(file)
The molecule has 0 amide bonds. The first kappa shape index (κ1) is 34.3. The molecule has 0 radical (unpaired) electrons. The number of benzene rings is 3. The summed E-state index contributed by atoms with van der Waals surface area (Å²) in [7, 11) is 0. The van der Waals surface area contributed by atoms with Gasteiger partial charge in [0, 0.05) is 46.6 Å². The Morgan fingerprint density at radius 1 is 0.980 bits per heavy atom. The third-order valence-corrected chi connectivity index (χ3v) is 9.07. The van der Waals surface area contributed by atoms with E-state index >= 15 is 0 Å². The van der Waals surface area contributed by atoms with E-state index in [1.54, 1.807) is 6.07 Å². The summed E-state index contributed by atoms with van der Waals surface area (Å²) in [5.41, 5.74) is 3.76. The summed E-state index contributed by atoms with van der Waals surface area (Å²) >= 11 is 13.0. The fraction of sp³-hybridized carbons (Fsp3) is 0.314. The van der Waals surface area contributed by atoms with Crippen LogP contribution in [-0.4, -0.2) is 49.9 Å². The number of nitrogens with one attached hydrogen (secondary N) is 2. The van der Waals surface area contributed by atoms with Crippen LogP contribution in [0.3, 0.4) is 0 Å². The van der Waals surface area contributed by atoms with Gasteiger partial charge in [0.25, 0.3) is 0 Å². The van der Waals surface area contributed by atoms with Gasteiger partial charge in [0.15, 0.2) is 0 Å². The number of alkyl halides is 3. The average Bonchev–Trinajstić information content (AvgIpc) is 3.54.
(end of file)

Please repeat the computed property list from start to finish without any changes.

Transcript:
The molecule has 0 amide bonds. The first kappa shape index (κ1) is 34.3. The molecule has 0 radical (unpaired) electrons. The number of benzene rings is 3. The summed E-state index contributed by atoms with van der Waals surface area (Å²) in [7, 11) is 0. The van der Waals surface area contributed by atoms with Gasteiger partial charge in [0, 0.05) is 46.6 Å². The Morgan fingerprint density at radius 1 is 0.980 bits per heavy atom. The third-order valence-corrected chi connectivity index (χ3v) is 9.07. The van der Waals surface area contributed by atoms with E-state index >= 15 is 0 Å². The van der Waals surface area contributed by atoms with E-state index in [1.54, 1.807) is 6.07 Å². The summed E-state index contributed by atoms with van der Waals surface area (Å²) in [5.41, 5.74) is 3.76. The summed E-state index contributed by atoms with van der Waals surface area (Å²) >= 11 is 13.0. The fraction of sp³-hybridized carbons (Fsp3) is 0.314. The van der Waals surface area contributed by atoms with Crippen LogP contribution in [-0.4, -0.2) is 49.9 Å². The number of nitrogens with one attached hydrogen (secondary N) is 2. The van der Waals surface area contributed by atoms with Crippen LogP contribution in [0.3, 0.4) is 0 Å². The van der Waals surface area contributed by atoms with Gasteiger partial charge in [0.25, 0.3) is 0 Å². The van der Waals surface area contributed by atoms with Gasteiger partial charge in [0.15, 0.2) is 0 Å². The number of alkyl halides is 3. The average Bonchev–Trinajstić information content (AvgIpc) is 3.54.